China Closes Beijing’s Largest House Church

BEIJING – Chinese officials successfully closed and barred the doors of Beijing’s largest house church on July 8th, occupying it with ‘thugs’ to prevent members from entering. The closure is yet another in a growing list of moves by agents of the government to either gain oversight of or close Christian churches in China.

The 1,600-member Zion Church, pastored by Ezra Jin, was founded in 2007 and has, until this past year, not appeared to have been targeted for closure. It is believed that the barricading of Zion Church is meant to send a message to other so-called Chinese house churches.

“House church” is a phrase generally misunderstood outside of China. That being said, our perception is that they meet in small houses and have very small memberships. Unfortunately, that can cause us to have a diminished sense of the growing magnitude of the oppression those churches have been encountering.

Notice again that the Zion Church in Beijing has a membership of about 1,600 faithful congregants. That would require a very large house.

There are two types of Protestant churches in China. Three-Self churches are registered with the government. These churches are operated by nationals who manage them in the areas of evangelism, leadership, and funding. Although this idea was introduced with the good intentions of not westernizing Christian churches, the concept was adopted by Chairman Mao as the Three-Self Patriotic Movement. It wasn’t long until Three Self became a government department that imposes its authority over those registered churches.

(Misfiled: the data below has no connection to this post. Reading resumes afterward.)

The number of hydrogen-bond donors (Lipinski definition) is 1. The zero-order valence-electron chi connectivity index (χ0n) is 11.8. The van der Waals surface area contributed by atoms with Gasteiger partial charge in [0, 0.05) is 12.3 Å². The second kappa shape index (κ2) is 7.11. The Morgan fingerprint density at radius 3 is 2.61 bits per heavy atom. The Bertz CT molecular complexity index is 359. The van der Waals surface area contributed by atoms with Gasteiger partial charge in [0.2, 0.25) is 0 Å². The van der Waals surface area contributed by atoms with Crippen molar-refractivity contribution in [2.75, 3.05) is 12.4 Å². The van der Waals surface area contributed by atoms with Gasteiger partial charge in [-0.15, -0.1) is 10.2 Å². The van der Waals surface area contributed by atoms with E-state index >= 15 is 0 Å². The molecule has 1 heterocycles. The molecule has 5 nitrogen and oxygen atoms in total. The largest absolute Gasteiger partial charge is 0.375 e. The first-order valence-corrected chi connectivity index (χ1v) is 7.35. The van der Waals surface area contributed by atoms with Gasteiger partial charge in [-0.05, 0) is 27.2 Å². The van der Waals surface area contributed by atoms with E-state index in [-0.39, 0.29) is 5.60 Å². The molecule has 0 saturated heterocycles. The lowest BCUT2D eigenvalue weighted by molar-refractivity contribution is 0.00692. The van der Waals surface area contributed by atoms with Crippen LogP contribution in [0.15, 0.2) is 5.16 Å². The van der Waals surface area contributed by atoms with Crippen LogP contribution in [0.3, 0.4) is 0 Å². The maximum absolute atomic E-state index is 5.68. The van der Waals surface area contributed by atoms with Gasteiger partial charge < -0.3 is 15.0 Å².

A house church in China is simply an unregistered church, i.e., a church that wishes to remain independent of government control. However, that means that these churches are not allowed to own buildings or maintain bank accounts. It is estimated that there are more than 5,000 house churches with a membership of 50 or more. There is no available estimate on how many there are with fewer than 50 worshippers.

The closure of the Zion Church followed the church’s refusal to install government-operated surveillance cameras. The government responded by shutting off the church’s water and electricity, bringing pressure to bear on the landlord to not renew the church’s lease, closing the church’s WeChat account, and promising to offer better jobs, better education, and other financial benefits as incentives for members to leave the church. Some accepted the offers. Those who did also have been coerced into either a Three-Self church or convert to Buddhism or Taoism.

Those who did not have been under surveillance since.

From our outsider perspective, the issue is clearly one of religious freedom. Attempts to reopen the church on the basis of China’s de jure religious freedom have proven unsuccessful. The government tactic is to skirt the freedom of religion issue by making it a freedom of assembly issue in the name of national and provincial security.

Expect this to be a growing movement, not just in China, but all over the world, as national security becomes a bigger issue for governments to maintain control in the nebulous but dangerous war against terror. Freedoms are being limited in many countries, especially where the Christian population is growing as a result of persistent, faithful evangelism.


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